Protection of any media file using X.509 certificates

In recent developments we presented TransCrypt Image, which is based on our developed SDK and libraries, and allow you to protect JPEG images with X.509 certificates. You can encrypt an image, you sign an image. Such possibilities allow you to protect your images (from copying or altering) and be sure that only desired people can see it. From operating system point of view those files seem like normal JPEG pictures, which is a major difference from other encryption methods that create special containers and put files there. As files are normal JPEG pictures you can upload them to any location (except those, which optimize files, like social networks), for example, to SkyDrive, and be sure that images will still be secure.

We have updated and extended our SDK and now you can encrypt or sign any media file. It means that now you can take MP3 file, select a demo sample, encrypt it, and for everybody this file will contain only demo sample. When you open such MP3 file using Media Player, then it will play only demo sample, and original content will be protected. To listen to the original content, you will need to have a X.509 certificate, and the owner should specify you in the Recipient list. Here is the example screenshot from our prototype:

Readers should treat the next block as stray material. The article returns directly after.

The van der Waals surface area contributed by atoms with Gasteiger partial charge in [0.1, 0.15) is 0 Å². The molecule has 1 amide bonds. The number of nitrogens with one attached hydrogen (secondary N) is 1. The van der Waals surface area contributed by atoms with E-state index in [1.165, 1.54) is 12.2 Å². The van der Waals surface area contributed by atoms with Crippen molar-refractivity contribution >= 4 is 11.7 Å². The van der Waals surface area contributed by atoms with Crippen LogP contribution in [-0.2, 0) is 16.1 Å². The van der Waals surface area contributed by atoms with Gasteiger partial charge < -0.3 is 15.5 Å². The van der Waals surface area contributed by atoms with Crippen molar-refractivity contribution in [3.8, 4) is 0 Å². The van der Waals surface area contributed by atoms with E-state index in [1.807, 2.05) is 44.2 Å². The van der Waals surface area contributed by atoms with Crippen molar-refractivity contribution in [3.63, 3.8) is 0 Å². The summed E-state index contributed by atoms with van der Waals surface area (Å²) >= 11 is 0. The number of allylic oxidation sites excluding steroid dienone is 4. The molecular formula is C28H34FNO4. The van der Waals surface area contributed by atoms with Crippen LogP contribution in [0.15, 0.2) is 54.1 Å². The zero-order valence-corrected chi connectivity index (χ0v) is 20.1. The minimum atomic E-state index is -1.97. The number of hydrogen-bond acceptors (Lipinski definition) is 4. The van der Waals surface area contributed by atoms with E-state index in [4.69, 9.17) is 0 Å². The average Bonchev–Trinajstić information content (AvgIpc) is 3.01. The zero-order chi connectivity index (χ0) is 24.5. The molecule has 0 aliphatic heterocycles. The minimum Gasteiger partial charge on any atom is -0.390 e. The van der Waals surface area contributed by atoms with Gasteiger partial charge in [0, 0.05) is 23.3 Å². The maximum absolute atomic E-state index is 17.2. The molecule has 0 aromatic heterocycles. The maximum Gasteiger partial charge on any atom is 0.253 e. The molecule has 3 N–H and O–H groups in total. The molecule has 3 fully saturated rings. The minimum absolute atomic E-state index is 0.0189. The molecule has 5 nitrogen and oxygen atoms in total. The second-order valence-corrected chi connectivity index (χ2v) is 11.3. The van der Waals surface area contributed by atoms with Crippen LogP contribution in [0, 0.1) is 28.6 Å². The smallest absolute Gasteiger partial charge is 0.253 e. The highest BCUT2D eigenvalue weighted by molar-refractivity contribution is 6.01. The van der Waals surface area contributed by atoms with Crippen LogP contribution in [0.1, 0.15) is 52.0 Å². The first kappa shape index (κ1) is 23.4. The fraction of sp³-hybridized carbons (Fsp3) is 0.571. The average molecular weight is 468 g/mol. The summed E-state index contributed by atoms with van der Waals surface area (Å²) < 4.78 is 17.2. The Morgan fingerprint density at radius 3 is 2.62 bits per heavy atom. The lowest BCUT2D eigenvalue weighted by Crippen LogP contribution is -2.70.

In above example we took a MP3 file, then we selected demo sample which will be played for unauthorized recipients, and protected this MP3 file, and as a result generated protected audio file (note that default browser window will not play this file, you need to download it). You can open this file using any media player, but you will hear only demo sample. To listen to the original file you need to have a recipient certificate and decrypt this file.

So far we support for X.509 protection the following media formats (that we actually tested):

  • Audio: .WAV, .MP3, .AAC, .FLAC, .M4A
  • Video: .AVI, .MKV, .FLV, .MPEG, .MP4, .MOV
  • Image: Any image format (including formats like .NEF, .CR2 and etc).

These libraries are still under development and we will post updates. However, it can already be seen that such PKI possibilities can be applied to content protection as it allows you to control "copy" operation on the recipient's end.